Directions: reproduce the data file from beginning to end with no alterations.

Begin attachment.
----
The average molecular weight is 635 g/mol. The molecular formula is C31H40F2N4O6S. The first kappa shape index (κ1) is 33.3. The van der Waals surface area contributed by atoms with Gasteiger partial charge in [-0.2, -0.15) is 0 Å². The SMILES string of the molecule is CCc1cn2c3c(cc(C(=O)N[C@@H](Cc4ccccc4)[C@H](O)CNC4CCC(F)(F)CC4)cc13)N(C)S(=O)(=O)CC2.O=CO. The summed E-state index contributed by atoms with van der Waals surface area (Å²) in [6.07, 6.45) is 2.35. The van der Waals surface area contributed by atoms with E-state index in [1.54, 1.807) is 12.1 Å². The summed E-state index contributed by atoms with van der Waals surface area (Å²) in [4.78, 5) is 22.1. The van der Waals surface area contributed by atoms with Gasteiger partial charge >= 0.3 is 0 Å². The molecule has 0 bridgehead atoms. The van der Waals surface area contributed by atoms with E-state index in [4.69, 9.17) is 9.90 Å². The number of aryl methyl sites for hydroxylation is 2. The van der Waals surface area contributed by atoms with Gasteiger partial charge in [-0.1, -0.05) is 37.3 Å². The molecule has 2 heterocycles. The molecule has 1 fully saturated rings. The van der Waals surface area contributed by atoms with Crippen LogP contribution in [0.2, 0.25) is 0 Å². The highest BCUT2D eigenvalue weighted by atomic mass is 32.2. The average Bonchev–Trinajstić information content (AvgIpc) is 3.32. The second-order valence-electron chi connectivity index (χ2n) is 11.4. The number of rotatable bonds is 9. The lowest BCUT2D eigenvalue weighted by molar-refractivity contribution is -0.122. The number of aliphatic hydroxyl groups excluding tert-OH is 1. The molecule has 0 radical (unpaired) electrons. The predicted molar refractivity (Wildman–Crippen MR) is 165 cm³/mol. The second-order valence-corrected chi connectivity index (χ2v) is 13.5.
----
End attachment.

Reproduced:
The average molecular weight is 635 g/mol. The molecular formula is C31H40F2N4O6S. The first kappa shape index (κ1) is 33.3. The van der Waals surface area contributed by atoms with Gasteiger partial charge in [-0.2, -0.15) is 0 Å². The SMILES string of the molecule is CCc1cn2c3c(cc(C(=O)N[C@@H](Cc4ccccc4)[C@H](O)CNC4CCC(F)(F)CC4)cc13)N(C)S(=O)(=O)CC2.O=CO. The summed E-state index contributed by atoms with van der Waals surface area (Å²) in [6.07, 6.45) is 2.35. The van der Waals surface area contributed by atoms with E-state index in [1.54, 1.807) is 12.1 Å². The summed E-state index contributed by atoms with van der Waals surface area (Å²) in [4.78, 5) is 22.1. The van der Waals surface area contributed by atoms with Gasteiger partial charge >= 0.3 is 0 Å². The molecule has 0 bridgehead atoms. The van der Waals surface area contributed by atoms with E-state index in [4.69, 9.17) is 9.90 Å². The number of aryl methyl sites for hydroxylation is 2. The van der Waals surface area contributed by atoms with Gasteiger partial charge in [-0.1, -0.05) is 37.3 Å². The molecule has 2 heterocycles. The molecule has 1 fully saturated rings. The van der Waals surface area contributed by atoms with Crippen LogP contribution in [0.2, 0.25) is 0 Å². The highest BCUT2D eigenvalue weighted by atomic mass is 32.2. The average Bonchev–Trinajstić information content (AvgIpc) is 3.32. The second-order valence-electron chi connectivity index (χ2n) is 11.4. The number of rotatable bonds is 9. The lowest BCUT2D eigenvalue weighted by molar-refractivity contribution is -0.122. The number of aliphatic hydroxyl groups excluding tert-OH is 1. The molecule has 0 radical (unpaired) electrons. The predicted molar refractivity (Wildman–Crippen MR) is 165 cm³/mol. The second-order valence-corrected chi connectivity index (χ2v) is 13.5.